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A Goaltender’s Madness


Written by Pac Pobric  •  Illustrated by Keenan Wells

Gilles Gratton was a madman. You could just tell by looking at him. But if you happened to somehow miss him—if you managed not to catch sight of the tiger-headed man between the red pipes at the end of the ice—he’d command your attention otherwise. He’d hiss. He’s growl. He’d make strange comments about his past life as a 17th-century Spanish landowner. After games, he’d skate naked around the rink. He only played one season with the New York Rangers, in 1976–77, and here’s what he remembered: “I smoked pot every day when I was there.”

It’s a hockey truism: goalies are of another breed. Patrick Roy used to talk to goal posts “because they are my friends.” Gump Worsley, who played four years in New York, thought it cowardly to wear a helmet and played 21 years without one. He’d say, “my face is my mask.”

By those standards, Henrik Lundqvist, the Swedish master goaltender who’s been the core of the New York Rangers since 2005, is a slice of wonder bread. His pre-game rituals—a nap, a few private moments with his favorite music—are tame. He doesn’t hiss. He has few superstitions. But no matter—it’s his play that counts. And for 13 years, he’s been New York’s most reliable player: the backbone of a team that made it to the playoffs for 11 of those seasons; a 2012 Vezina trophy winner as the National Hockey League’s best goaltender; and the quickest goalie ever to make it to 400 wins. “He wants to be the best, so he’s the best,” a former Rangers backup goalie said of Lundqvist. “If all you have is one day, one game, one shot, he can do it.”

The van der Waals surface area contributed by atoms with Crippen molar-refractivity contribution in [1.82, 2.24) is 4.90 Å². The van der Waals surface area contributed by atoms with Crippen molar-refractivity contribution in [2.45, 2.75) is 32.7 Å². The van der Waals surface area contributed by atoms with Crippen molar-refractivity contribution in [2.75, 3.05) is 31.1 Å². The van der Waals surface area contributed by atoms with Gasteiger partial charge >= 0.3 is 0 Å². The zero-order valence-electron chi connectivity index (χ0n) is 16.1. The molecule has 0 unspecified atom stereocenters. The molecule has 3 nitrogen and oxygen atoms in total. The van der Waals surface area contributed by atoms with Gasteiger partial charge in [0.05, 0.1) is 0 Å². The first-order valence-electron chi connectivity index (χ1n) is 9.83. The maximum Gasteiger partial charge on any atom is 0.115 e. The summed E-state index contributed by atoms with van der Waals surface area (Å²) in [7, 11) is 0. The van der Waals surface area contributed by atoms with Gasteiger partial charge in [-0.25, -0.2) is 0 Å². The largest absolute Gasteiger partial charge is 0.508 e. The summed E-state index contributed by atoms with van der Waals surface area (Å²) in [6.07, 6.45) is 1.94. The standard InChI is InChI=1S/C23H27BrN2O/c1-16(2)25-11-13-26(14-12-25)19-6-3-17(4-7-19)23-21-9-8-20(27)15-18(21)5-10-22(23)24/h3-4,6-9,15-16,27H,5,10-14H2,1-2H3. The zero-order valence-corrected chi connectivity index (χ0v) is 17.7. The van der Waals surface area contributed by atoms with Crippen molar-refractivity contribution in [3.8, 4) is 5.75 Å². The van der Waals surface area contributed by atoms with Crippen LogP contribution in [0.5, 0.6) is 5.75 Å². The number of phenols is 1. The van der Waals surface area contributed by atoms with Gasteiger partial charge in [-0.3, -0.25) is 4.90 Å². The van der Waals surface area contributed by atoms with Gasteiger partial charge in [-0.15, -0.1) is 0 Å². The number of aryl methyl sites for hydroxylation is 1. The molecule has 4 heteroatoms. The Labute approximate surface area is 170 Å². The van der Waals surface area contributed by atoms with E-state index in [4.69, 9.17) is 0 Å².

Lundqvist has put up solid numbers this year, especially behind a lukewarm team. His save percentage is a healthy .921; his goals-against average is 2.63. Although he only has nine wins in 21 games, he reached an important milestone this season on November 17 when he recorded his 438th career win in a game against the Florida Panthers, surpassing Montreal Canadiens legend Jacques Plante to become the seventh-winningest goaltender in NHL history. He’s also the only NHL goalie ever to record 20 wins in 13 consecutive seasons. Asked about Lundqvist’s play this season, head coach New York David Quinn said: “He’s been everything you could ask for from your best player.

But all the Rangers’ best player can do is keep his team in the game. He needs support up front to finish the job. This season, that support has been thin. Last Sunday’s loss to Winnipeg was a case in point. Throughout the game, Lundqvist was outstanding, stopping 39 shots thrown at him by one of the NHL’s best offensive teams. Forty minutes into the game, he had yet to allow a goal, bending every which direction like a focused band of taffy to frustrate Winnipeg and allow himself a chance for a shutout.

But gaps opened up. Less than two minutes into the third period, Rangers defenseman Brendan Smith committed a foolish interference penalty when he threw Brandon Tanev into the glass behind Lundqvist. Down a man, the Rangers weren’t able to defend against a remarkable and productive offense stacked with players like Patrik Laine and Blake Wheeler. On the power play, Jets sniper Mark Scheifele quickly found a hole and fired a shot to spark a rally that led Winnipeg to a 4–3 victory over New York.